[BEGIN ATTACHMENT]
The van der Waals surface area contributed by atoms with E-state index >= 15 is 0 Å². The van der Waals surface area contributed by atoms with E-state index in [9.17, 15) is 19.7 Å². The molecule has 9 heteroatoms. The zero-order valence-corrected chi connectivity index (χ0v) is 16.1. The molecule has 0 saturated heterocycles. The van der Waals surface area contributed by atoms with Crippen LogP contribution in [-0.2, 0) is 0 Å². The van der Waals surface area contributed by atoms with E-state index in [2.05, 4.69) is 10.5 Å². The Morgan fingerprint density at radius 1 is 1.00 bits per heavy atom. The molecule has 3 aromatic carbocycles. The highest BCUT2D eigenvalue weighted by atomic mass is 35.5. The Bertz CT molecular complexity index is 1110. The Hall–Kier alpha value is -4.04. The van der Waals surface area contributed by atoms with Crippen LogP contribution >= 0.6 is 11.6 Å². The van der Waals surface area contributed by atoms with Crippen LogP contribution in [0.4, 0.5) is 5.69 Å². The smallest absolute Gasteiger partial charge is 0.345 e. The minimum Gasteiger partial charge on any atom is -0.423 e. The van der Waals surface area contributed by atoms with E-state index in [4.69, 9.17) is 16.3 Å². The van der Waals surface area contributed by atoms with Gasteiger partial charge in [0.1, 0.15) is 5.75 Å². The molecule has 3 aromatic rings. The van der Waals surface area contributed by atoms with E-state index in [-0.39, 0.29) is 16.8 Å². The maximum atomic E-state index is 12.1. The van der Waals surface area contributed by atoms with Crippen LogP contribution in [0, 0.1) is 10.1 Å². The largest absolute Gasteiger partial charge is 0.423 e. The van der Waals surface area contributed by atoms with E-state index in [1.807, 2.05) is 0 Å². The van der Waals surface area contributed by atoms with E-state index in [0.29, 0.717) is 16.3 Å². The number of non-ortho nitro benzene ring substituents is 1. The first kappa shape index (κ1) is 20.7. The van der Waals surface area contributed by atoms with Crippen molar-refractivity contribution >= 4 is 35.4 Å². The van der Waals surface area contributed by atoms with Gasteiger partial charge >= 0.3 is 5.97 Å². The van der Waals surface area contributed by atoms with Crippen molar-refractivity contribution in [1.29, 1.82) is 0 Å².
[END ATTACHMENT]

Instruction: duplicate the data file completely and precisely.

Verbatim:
The van der Waals surface area contributed by atoms with E-state index >= 15 is 0 Å². The van der Waals surface area contributed by atoms with E-state index in [9.17, 15) is 19.7 Å². The molecule has 9 heteroatoms. The zero-order valence-corrected chi connectivity index (χ0v) is 16.1. The molecule has 0 saturated heterocycles. The van der Waals surface area contributed by atoms with Crippen LogP contribution in [-0.2, 0) is 0 Å². The van der Waals surface area contributed by atoms with E-state index in [2.05, 4.69) is 10.5 Å². The Morgan fingerprint density at radius 1 is 1.00 bits per heavy atom. The molecule has 3 aromatic carbocycles. The highest BCUT2D eigenvalue weighted by atomic mass is 35.5. The Bertz CT molecular complexity index is 1110. The Hall–Kier alpha value is -4.04. The van der Waals surface area contributed by atoms with Crippen LogP contribution >= 0.6 is 11.6 Å². The van der Waals surface area contributed by atoms with Crippen LogP contribution in [0.4, 0.5) is 5.69 Å². The smallest absolute Gasteiger partial charge is 0.345 e. The minimum Gasteiger partial charge on any atom is -0.423 e. The van der Waals surface area contributed by atoms with E-state index in [4.69, 9.17) is 16.3 Å². The van der Waals surface area contributed by atoms with Gasteiger partial charge in [0.1, 0.15) is 5.75 Å². The molecule has 3 aromatic rings. The van der Waals surface area contributed by atoms with E-state index in [-0.39, 0.29) is 16.8 Å². The maximum atomic E-state index is 12.1. The van der Waals surface area contributed by atoms with Crippen LogP contribution in [0, 0.1) is 10.1 Å². The largest absolute Gasteiger partial charge is 0.423 e. The van der Waals surface area contributed by atoms with E-state index in [1.807, 2.05) is 0 Å². The van der Waals surface area contributed by atoms with E-state index in [0.29, 0.717) is 16.3 Å². The number of non-ortho nitro benzene ring substituents is 1. The first kappa shape index (κ1) is 20.7. The van der Waals surface area contributed by atoms with Crippen molar-refractivity contribution >= 4 is 35.4 Å². The van der Waals surface area contributed by atoms with Gasteiger partial charge >= 0.3 is 5.97 Å². The van der Waals surface area contributed by atoms with Crippen molar-refractivity contribution in [1.29, 1.82) is 0 Å².